EDITORIAL TUESDAY 16.12.08.
From January first, the price that pensioners must pay for their prescriptions will increase from $5.00 to $5.30. Although thirty cents doesn’t sound like much, it represents a jump of 6%, well above the inflation rate which has been at 5%. Many pensioners find themselves dependent upon several different medications, in some cases as many as ten. Even if each needs to be renewed only once a month that is still 120 scripts per year. Thankfully, there is a threshold beyond which pensioners will get their medications for free.
But wait a minute! Adding injury to insult, that threshold is set to increase from 58 to 60 prescriptions in the course of a year. Presumably somebody somewhere thought that the pensioners wouldn’t mind if the figure was increased to make it a nice round number. Whatever the reason, it simply adds just a little more to the cost burden to be born by the pensioner. The individual amounts may be small but they add up to a death by a thousand cuts.
It is particularly ironic that this follows not only the debate about the inadequacy of the base rate of the aged pension, but also the dramatic round of cash bonuses delivered this month. While telling us all that the cash bonuses will be good for the economy and that pensioners deserve a bit of a boost, it turns out that pensioners might be better off saving up their bonus money to pay for the increased cost of their medications. It’s a classic example of the government giving with one hand and taking away with the other.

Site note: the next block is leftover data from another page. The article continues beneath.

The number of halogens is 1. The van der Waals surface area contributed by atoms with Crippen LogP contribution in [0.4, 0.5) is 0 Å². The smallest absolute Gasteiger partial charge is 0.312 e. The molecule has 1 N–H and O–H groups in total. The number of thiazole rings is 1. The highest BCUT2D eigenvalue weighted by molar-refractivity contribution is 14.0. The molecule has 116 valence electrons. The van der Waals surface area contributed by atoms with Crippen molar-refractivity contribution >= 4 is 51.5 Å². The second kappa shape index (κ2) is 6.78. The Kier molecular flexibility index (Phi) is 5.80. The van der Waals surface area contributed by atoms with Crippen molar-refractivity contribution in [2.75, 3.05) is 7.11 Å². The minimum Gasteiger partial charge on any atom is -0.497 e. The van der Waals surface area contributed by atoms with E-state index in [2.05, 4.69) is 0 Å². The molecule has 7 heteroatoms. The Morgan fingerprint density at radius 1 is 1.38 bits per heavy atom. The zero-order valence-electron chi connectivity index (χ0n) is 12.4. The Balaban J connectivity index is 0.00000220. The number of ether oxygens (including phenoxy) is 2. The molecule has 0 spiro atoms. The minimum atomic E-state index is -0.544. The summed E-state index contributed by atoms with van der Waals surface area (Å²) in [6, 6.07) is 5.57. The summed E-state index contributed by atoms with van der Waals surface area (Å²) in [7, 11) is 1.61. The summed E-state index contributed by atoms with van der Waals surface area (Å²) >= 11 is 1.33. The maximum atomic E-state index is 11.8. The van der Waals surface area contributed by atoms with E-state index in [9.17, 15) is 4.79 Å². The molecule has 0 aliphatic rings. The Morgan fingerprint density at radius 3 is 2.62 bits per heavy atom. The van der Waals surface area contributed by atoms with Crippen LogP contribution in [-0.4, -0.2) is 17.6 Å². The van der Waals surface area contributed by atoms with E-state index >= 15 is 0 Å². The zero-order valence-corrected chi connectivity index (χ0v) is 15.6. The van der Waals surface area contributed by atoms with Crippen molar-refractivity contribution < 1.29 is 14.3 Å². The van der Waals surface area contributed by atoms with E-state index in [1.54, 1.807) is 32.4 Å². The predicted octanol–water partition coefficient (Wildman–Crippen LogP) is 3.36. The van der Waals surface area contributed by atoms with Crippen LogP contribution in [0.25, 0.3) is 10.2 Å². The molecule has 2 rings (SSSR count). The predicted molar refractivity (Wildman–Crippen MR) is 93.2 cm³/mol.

The Federal Government has responded to concerns by pointing to the review of pensions which will be completed in February. The health minister has stated that the review includes an investigation of the effectiveness of benefits such as the pharmaceutical subsidy. So while the price goes up in January, the inference which is encouraged is that relief will be delivered after the review is completed. Presumably, whatever reforms or adjustments are finally adopted will be delivered in July after the next budget.
Once again, the government has deflected concerns about pensioners by indicating that those concerns will be addressed in the outcome of the review. It has actively raised expectations in the community that pensioners will get a better deal. If that is to be genuine, it must include not only pharmaceutical benefits, but the entire range of benefits and concessions available to seniors, and it must leave pensioners tangibly better off than they are now. Anything less would be seen as simply more of the same old double dealing.
The government has been very careful not to make specific promises, but that won’t prevent a massive backlash if the people are left feeling that they have been dudded again.